John Kampfner: A public mood that won't stand for corporate greed any longer

When it came to the bonus culture and tax loopholes, it took years for politicians to catch up with popular discontent

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Is ethical capitalism an oxymoron? The answer to this question depends on your understanding of ethics. The term capitalism is clearer: a successful company maximises profits for its shareholders. How it achieves that is a combination of management priorities and procedures, state legislation and regulation, and public perception.

In some cases, notably banks, popularity is irrelevant. Returns on capital flows and risk are all that matters. If you are Adidas or Gap and modern consumers do not approve of your product or your morals (probably in that order of priority), you'll be meeting the receivers in no time.

The current political rhetoric around "responsible", "ethical" or "moral" capitalism should be taken with an enormous dose of salt. Where were all the leaders when the bankers were taking the money and running? They were united in slavish subservience, just as they appear united now in their condemnation.

It is salutary at moments like these, with David Cameron opining about the miscreant behaviour of Fred Goodwin and his like, to recall a speech given by Gordon Brown. It was delivered in April 2004, as he was trying to oust Tony Blair. "I would like to pay tribute to the contribution you and your company make to the prosperity of Britain," the then Chancellor declared. He was opening the European headquarters, in London's Canary Wharf, of Lehman Brothers, the bank that later went down the Swanee, almost taking with it the entire financial system. Talking of "greatness", Brown added: "During its 150-year history, Lehman Brothers has always been an innovator, financing new ideas and inventions before many others even began to realise their potential."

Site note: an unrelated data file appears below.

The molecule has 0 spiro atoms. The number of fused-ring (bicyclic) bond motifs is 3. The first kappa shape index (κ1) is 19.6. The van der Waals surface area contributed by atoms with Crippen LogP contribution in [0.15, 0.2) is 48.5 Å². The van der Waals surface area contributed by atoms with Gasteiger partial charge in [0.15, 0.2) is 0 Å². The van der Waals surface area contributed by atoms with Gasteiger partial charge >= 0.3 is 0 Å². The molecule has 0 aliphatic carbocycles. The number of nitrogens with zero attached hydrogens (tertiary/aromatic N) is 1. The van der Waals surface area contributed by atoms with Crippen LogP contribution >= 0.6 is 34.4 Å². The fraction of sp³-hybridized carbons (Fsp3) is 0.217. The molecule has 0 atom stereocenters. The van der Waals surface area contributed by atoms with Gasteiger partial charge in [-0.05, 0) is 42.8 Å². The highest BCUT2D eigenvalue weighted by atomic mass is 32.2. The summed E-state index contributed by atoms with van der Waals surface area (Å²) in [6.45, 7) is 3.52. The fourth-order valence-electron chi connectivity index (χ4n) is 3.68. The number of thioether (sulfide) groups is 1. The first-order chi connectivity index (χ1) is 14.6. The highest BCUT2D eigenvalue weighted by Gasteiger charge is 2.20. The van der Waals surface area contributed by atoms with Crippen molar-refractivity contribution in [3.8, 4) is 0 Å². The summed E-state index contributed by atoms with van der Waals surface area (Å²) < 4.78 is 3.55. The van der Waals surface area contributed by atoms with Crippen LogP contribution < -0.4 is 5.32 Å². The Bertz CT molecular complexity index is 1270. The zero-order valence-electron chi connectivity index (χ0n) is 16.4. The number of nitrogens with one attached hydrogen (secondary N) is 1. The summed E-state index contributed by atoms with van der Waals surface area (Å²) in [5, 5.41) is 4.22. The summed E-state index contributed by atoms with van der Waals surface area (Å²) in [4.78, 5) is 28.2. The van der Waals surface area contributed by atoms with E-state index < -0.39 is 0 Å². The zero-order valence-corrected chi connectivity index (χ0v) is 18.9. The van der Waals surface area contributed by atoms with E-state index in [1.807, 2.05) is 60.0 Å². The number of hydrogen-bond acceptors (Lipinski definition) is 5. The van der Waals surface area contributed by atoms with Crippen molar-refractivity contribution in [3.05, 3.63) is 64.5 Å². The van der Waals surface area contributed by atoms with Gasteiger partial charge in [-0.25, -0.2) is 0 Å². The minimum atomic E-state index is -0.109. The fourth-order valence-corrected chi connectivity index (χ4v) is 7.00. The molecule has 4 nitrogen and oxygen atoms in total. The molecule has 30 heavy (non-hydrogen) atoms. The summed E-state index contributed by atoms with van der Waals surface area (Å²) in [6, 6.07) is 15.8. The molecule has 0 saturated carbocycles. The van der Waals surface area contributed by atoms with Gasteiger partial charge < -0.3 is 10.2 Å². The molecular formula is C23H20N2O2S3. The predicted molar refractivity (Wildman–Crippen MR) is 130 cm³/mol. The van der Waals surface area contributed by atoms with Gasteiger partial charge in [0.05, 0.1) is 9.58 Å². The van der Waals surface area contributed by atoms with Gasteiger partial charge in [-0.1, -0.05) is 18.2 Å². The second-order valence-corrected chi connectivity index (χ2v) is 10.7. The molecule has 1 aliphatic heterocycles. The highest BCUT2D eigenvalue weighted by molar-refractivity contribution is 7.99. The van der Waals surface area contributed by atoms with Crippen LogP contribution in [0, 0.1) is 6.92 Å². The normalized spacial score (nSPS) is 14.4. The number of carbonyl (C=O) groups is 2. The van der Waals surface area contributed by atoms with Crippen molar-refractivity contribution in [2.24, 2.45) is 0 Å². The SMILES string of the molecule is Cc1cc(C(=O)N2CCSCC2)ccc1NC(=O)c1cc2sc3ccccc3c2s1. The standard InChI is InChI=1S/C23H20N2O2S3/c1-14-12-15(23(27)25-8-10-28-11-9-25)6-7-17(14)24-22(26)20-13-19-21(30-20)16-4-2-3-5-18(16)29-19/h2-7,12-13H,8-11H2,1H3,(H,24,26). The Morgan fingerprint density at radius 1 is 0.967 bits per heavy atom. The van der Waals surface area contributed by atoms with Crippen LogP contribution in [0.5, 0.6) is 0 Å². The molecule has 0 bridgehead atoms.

The present PM, in his speech yesterday, made some salient points. Labour did, as he claimed, make a Faustian pact with the City. It was based on a cowardly version of trickle-down – leave the wealthy to make as much money as they liked, in the hope that some of it would miraculously enter Treasury coffers to pay for poverty-alleviation, welfare and health spending. In Blair's case, it was prompted by admiration; in Brown's case, more by fear. But the result was the same – the acceleration of a process that had begun under the Thatcher government in which a tiny minority (the one per cent to coin the Occupy Wall Street term) lived in a hermitically sealed world.

Labour, Cameron said, "seemed frightened of challenging vested interests, believing the interests of big business were always the same as those of the economy as a whole". This statement is true, but also disingenuous. I cannot recall any significant Conservative intervention at the time calling for greater scrutiny of remuneration or for tighter rules.

Many small and medium-sized companies complain with justification of form-filling and other petty hurdles. But, when it came to the bonus culture or tax loopholes, it took years for politicians to catch up with simmering popular discontent. Unencumbered by accusations of being "anti-entrepreneurial", the Conservatives were quicker in seeing the financial crash of 2008 as an opportunity to change the rhetoric. George Osborne (who, I'm told, "gets it" a little more than Cameron), was first off the mark in trying to tackle the scandal of the "non-doms", the tax avoidance schemes that allowed non-domiciled citizens, who kept the number of nights in the UK below a required minimum, not to pay tax on their investments. Since then, there have been stories of the super-rich not paying their paltry Council Tax, and using a plethora of other wheezes.